February 11, 2006
Deborah\’s triumphant song of praise to God is an ode to God\’s redemptive powers in saving His people. The language of this song, however, is neither easy nor straightforward and, as a consequence, elements of this song are open to radical differences in interpretation. Even the very first words of this song provide fodder for a variety of different interpretations. The New Jewish Publication Society translation of the opening verse of Deborah\’s song is as follows: \”When locks go untrimmed (befroah p\’raot) in Israel; when people dedicate themselves – bless the Lord.\” (5:2) This translation interprets the word \”perah\” to mean \”untrimmed\”, associating Deborah\’s dedicatory verse with the commandment of \”nazirut\” (see Numbers 6:5) where people dedicated themselves to God, in part, by dedicating the growth of their hair to God. This interpretation, which is based on the grammatical research of the Spanish grammarian, Rabbi Yonah ibn Janach (11th century), in Sefer Shorashim (Book of Roots), is affirmed by modern research into ancient Near-Eastern languages to represent the plain meaning of this verse. It assumes that Deborah proclaims, in part, the success in overcoming Israel\’s enemies was based on the people\’s dedication to God by specially dedicating themselves, perhaps as nazir-warriors. (Yaira Amit, Shoftim, Mikra b\’Yisrael, p. 95-6)
This verse, however, presented difficulties to previous interpreters. Two different manuscripts of the early Greek translation, the Septuagint, translate this verse differently. The Alexandrian manuscript translates these words: \”When they sang songs in Israel\”; while in the Vatican manuscript, it is translated: \”When revelation was revealed in Israel\”. (Ibid.) Targum Yonathan, the Aramaic translation of the Prophets (~7th century) has an entirely different take on this verse: \”When the House of Israel rebelled against the Torah, the nations came upon them and troubled them from their cities; but when they returned to the Torah, they overcame their enemies and expelled them from their borders.\” This translation reads a lot into these two words. Its intent is to tie Israel\’s allegiance to the Torah to its fate. This message, while not explicitly expressed here, is a major theme of the book of Judges. Rashi, who bases his interpretation on the Targum, explains the basis for its interpretation. He asserts a connection between the words \”perah\” and \”pritzah\” which means \”breach\”: \”When a breach [by their enemies] came on Israel, when their enemies \’breached\’ against Israel for leaving the Torah; then the people of Israel volunteered to repent…\”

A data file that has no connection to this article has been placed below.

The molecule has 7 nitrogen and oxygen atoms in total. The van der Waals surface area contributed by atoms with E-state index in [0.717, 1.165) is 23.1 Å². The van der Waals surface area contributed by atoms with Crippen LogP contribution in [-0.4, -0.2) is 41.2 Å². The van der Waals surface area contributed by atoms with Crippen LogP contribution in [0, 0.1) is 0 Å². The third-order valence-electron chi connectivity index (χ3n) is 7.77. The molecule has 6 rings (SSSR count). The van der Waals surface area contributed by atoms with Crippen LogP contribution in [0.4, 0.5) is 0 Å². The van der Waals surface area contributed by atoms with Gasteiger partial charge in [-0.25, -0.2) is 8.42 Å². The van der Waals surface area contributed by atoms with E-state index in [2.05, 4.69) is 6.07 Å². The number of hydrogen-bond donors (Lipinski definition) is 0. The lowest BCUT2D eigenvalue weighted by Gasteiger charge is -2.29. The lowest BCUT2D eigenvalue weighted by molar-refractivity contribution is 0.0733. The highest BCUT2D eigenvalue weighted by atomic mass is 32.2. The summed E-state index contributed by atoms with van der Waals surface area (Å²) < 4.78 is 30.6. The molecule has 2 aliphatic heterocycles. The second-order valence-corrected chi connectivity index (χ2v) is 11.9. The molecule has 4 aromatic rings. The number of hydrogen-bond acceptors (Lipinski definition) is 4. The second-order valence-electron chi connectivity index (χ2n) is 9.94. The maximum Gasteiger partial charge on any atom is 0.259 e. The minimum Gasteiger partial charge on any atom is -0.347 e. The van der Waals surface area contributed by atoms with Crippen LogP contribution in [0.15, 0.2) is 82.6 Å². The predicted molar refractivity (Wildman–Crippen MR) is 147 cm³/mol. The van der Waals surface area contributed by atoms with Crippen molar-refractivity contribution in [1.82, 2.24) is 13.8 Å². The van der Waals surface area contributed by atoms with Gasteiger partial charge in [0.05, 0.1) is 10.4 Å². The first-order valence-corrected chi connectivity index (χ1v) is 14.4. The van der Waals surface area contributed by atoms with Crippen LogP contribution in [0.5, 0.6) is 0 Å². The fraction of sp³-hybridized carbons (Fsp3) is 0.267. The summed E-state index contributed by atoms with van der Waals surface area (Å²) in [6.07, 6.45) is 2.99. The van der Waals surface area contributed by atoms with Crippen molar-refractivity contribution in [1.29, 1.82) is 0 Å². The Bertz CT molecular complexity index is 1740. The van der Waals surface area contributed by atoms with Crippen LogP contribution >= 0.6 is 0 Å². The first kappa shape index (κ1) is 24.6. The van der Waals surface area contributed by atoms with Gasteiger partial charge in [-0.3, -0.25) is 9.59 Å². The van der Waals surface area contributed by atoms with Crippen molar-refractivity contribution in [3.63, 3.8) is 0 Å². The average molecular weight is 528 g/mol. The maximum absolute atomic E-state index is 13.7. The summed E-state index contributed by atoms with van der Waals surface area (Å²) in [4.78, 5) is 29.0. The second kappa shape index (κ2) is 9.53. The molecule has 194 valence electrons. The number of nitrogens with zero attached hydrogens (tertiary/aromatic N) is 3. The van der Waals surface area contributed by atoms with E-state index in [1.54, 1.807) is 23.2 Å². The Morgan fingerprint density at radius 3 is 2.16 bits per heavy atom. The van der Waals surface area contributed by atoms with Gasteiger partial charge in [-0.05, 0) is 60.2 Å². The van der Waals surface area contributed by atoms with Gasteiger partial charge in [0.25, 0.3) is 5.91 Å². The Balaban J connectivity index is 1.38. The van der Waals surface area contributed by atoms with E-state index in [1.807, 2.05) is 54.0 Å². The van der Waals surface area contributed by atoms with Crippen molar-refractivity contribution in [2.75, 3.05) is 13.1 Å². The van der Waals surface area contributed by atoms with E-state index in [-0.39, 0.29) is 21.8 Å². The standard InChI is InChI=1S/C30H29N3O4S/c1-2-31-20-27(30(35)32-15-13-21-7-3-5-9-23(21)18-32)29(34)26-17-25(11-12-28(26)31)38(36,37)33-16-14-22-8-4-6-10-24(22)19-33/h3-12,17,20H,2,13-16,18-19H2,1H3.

Rabbi David Kimche (12th century Provance), on the other hand, linked the word \”perah\” to the later Aramaic word \”poranuta\” meaning \”vengeance\” and so translated the phrase: \”When they avenged the vengeance\”. Rabbi Levi ben Gershom (14th century France), a philosopher, chose a rational approach to defining this phrase: \”When Israel became paralyzed and negligible in strength because of the onslaught of Sisera, King Yavin\’s general, this quality of weakness made it appropriate for God to bless them when they volunteered to make war. In lieu of their weakness in facing Sisera\’s strength, God\’s blessing was a very great wonder.\”
The different possible interpretations of this verse illustrate how difficult it is, at times, to discern the meaning of a text. What is clear from this exercise is that interpretation is very much a product of the interaction between the interpreter, his or her understanding of the text, concerns and worldview. This symbiosis makes the text a living entity from which every generation can garner meaning.